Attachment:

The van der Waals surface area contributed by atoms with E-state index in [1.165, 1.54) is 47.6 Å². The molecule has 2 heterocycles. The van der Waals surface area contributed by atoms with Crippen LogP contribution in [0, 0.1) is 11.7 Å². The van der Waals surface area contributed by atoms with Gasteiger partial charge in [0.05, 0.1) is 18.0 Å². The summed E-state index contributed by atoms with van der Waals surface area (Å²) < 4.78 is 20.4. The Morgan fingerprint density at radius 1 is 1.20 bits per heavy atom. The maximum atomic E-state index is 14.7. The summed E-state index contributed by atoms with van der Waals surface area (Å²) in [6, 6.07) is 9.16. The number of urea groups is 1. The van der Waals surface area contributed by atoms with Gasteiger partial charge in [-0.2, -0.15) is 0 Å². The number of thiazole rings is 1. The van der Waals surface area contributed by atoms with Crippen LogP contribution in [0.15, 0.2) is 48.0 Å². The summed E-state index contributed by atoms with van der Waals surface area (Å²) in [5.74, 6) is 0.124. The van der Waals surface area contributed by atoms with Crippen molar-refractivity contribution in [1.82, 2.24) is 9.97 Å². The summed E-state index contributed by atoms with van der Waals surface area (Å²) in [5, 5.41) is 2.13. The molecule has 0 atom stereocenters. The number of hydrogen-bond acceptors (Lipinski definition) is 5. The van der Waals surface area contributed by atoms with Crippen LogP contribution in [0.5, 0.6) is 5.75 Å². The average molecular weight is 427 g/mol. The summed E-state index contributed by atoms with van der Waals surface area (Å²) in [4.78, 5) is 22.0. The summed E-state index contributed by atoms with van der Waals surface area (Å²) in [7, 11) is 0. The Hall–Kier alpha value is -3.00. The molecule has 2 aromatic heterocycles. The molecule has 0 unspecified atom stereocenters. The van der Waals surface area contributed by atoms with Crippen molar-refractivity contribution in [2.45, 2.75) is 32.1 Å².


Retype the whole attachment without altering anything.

The van der Waals surface area contributed by atoms with E-state index in [1.165, 1.54) is 47.6 Å². The molecule has 2 heterocycles. The van der Waals surface area contributed by atoms with Crippen LogP contribution in [0, 0.1) is 11.7 Å². The van der Waals surface area contributed by atoms with Gasteiger partial charge in [0.05, 0.1) is 18.0 Å². The summed E-state index contributed by atoms with van der Waals surface area (Å²) < 4.78 is 20.4. The Morgan fingerprint density at radius 1 is 1.20 bits per heavy atom. The maximum atomic E-state index is 14.7. The summed E-state index contributed by atoms with van der Waals surface area (Å²) in [6, 6.07) is 9.16. The number of urea groups is 1. The van der Waals surface area contributed by atoms with Gasteiger partial charge in [-0.2, -0.15) is 0 Å². The number of thiazole rings is 1. The van der Waals surface area contributed by atoms with Crippen LogP contribution in [0.15, 0.2) is 48.0 Å². The summed E-state index contributed by atoms with van der Waals surface area (Å²) in [5.74, 6) is 0.124. The van der Waals surface area contributed by atoms with Crippen molar-refractivity contribution in [1.82, 2.24) is 9.97 Å². The summed E-state index contributed by atoms with van der Waals surface area (Å²) in [5, 5.41) is 2.13. The molecule has 0 atom stereocenters. The number of hydrogen-bond acceptors (Lipinski definition) is 5. The van der Waals surface area contributed by atoms with Crippen LogP contribution in [0.5, 0.6) is 5.75 Å². The average molecular weight is 427 g/mol. The summed E-state index contributed by atoms with van der Waals surface area (Å²) in [4.78, 5) is 22.0. The summed E-state index contributed by atoms with van der Waals surface area (Å²) in [7, 11) is 0. The Hall–Kier alpha value is -3.00. The molecule has 2 aromatic heterocycles. The molecule has 0 unspecified atom stereocenters. The van der Waals surface area contributed by atoms with Crippen molar-refractivity contribution in [2.45, 2.75) is 32.1 Å².